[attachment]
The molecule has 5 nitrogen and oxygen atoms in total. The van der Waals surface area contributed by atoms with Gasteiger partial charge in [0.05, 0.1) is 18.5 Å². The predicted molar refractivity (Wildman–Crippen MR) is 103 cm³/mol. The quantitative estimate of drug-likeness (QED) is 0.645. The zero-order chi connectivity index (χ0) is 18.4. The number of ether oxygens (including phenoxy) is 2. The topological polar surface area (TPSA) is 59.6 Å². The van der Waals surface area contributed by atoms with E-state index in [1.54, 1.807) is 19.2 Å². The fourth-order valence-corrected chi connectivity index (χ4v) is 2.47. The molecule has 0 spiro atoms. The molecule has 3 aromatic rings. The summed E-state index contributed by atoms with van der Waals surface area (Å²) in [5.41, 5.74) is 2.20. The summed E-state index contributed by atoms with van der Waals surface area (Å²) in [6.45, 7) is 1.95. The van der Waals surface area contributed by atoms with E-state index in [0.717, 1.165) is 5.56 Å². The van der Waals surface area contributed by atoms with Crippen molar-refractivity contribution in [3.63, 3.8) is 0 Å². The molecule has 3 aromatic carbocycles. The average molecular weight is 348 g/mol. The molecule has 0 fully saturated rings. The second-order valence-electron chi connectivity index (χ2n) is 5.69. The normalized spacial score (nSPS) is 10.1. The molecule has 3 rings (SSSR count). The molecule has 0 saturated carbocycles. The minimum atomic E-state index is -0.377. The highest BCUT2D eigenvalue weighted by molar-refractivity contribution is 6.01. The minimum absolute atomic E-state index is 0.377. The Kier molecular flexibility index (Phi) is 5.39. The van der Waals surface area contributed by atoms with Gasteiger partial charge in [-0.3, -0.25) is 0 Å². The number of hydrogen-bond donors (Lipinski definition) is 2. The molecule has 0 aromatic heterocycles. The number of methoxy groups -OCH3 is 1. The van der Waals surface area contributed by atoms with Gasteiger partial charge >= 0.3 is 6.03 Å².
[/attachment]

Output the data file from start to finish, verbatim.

The molecule has 5 nitrogen and oxygen atoms in total. The van der Waals surface area contributed by atoms with Gasteiger partial charge in [0.05, 0.1) is 18.5 Å². The predicted molar refractivity (Wildman–Crippen MR) is 103 cm³/mol. The quantitative estimate of drug-likeness (QED) is 0.645. The zero-order chi connectivity index (χ0) is 18.4. The number of ether oxygens (including phenoxy) is 2. The topological polar surface area (TPSA) is 59.6 Å². The van der Waals surface area contributed by atoms with E-state index in [1.54, 1.807) is 19.2 Å². The fourth-order valence-corrected chi connectivity index (χ4v) is 2.47. The molecule has 0 spiro atoms. The molecule has 3 aromatic rings. The summed E-state index contributed by atoms with van der Waals surface area (Å²) in [5.41, 5.74) is 2.20. The summed E-state index contributed by atoms with van der Waals surface area (Å²) in [6.45, 7) is 1.95. The van der Waals surface area contributed by atoms with E-state index in [0.717, 1.165) is 5.56 Å². The van der Waals surface area contributed by atoms with Crippen molar-refractivity contribution in [3.63, 3.8) is 0 Å². The molecule has 3 aromatic carbocycles. The average molecular weight is 348 g/mol. The molecule has 0 fully saturated rings. The second-order valence-electron chi connectivity index (χ2n) is 5.69. The normalized spacial score (nSPS) is 10.1. The molecule has 3 rings (SSSR count). The molecule has 0 saturated carbocycles. The minimum atomic E-state index is -0.377. The highest BCUT2D eigenvalue weighted by molar-refractivity contribution is 6.01. The minimum absolute atomic E-state index is 0.377. The Kier molecular flexibility index (Phi) is 5.39. The van der Waals surface area contributed by atoms with Gasteiger partial charge in [-0.3, -0.25) is 0 Å². The number of hydrogen-bond donors (Lipinski definition) is 2. The molecule has 0 aromatic heterocycles. The number of methoxy groups -OCH3 is 1. The van der Waals surface area contributed by atoms with Gasteiger partial charge >= 0.3 is 6.03 Å².